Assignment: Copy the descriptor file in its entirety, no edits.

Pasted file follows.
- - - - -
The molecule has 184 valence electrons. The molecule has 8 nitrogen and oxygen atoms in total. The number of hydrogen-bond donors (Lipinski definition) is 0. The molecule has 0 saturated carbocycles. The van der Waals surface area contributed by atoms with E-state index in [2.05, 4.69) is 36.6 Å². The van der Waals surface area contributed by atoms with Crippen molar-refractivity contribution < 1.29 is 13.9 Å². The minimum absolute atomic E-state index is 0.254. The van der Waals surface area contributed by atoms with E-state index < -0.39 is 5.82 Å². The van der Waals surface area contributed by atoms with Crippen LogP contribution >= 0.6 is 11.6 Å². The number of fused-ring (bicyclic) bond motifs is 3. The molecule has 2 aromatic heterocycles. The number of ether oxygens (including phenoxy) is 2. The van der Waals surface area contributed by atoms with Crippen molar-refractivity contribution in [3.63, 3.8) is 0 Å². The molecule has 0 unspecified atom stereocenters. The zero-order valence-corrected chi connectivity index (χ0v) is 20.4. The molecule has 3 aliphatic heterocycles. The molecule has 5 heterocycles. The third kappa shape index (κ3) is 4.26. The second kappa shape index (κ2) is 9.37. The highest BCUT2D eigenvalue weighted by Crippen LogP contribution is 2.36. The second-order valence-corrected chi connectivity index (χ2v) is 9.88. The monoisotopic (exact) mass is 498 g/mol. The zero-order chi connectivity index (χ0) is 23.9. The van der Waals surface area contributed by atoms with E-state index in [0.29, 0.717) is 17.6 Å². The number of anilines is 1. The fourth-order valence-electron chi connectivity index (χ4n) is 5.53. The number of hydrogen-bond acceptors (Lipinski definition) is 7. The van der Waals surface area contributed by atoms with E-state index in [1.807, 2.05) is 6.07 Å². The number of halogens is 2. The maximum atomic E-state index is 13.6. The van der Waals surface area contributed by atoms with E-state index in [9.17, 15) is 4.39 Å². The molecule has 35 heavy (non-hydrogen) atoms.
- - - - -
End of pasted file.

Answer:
The molecule has 184 valence electrons. The molecule has 8 nitrogen and oxygen atoms in total. The number of hydrogen-bond donors (Lipinski definition) is 0. The molecule has 0 saturated carbocycles. The van der Waals surface area contributed by atoms with E-state index in [2.05, 4.69) is 36.6 Å². The van der Waals surface area contributed by atoms with Crippen molar-refractivity contribution < 1.29 is 13.9 Å². The minimum absolute atomic E-state index is 0.254. The van der Waals surface area contributed by atoms with E-state index < -0.39 is 5.82 Å². The van der Waals surface area contributed by atoms with Crippen LogP contribution >= 0.6 is 11.6 Å². The number of fused-ring (bicyclic) bond motifs is 3. The molecule has 2 aromatic heterocycles. The number of ether oxygens (including phenoxy) is 2. The van der Waals surface area contributed by atoms with Crippen molar-refractivity contribution in [3.63, 3.8) is 0 Å². The molecule has 0 unspecified atom stereocenters. The zero-order valence-corrected chi connectivity index (χ0v) is 20.4. The molecule has 3 aliphatic heterocycles. The molecule has 5 heterocycles. The third kappa shape index (κ3) is 4.26. The second kappa shape index (κ2) is 9.37. The highest BCUT2D eigenvalue weighted by Crippen LogP contribution is 2.36. The second-order valence-corrected chi connectivity index (χ2v) is 9.88. The monoisotopic (exact) mass is 498 g/mol. The zero-order chi connectivity index (χ0) is 23.9. The van der Waals surface area contributed by atoms with E-state index in [0.29, 0.717) is 17.6 Å². The number of anilines is 1. The fourth-order valence-electron chi connectivity index (χ4n) is 5.53. The number of hydrogen-bond acceptors (Lipinski definition) is 7. The van der Waals surface area contributed by atoms with E-state index in [1.807, 2.05) is 6.07 Å². The number of halogens is 2. The maximum atomic E-state index is 13.6. The van der Waals surface area contributed by atoms with E-state index in [9.17, 15) is 4.39 Å². The molecule has 35 heavy (non-hydrogen) atoms.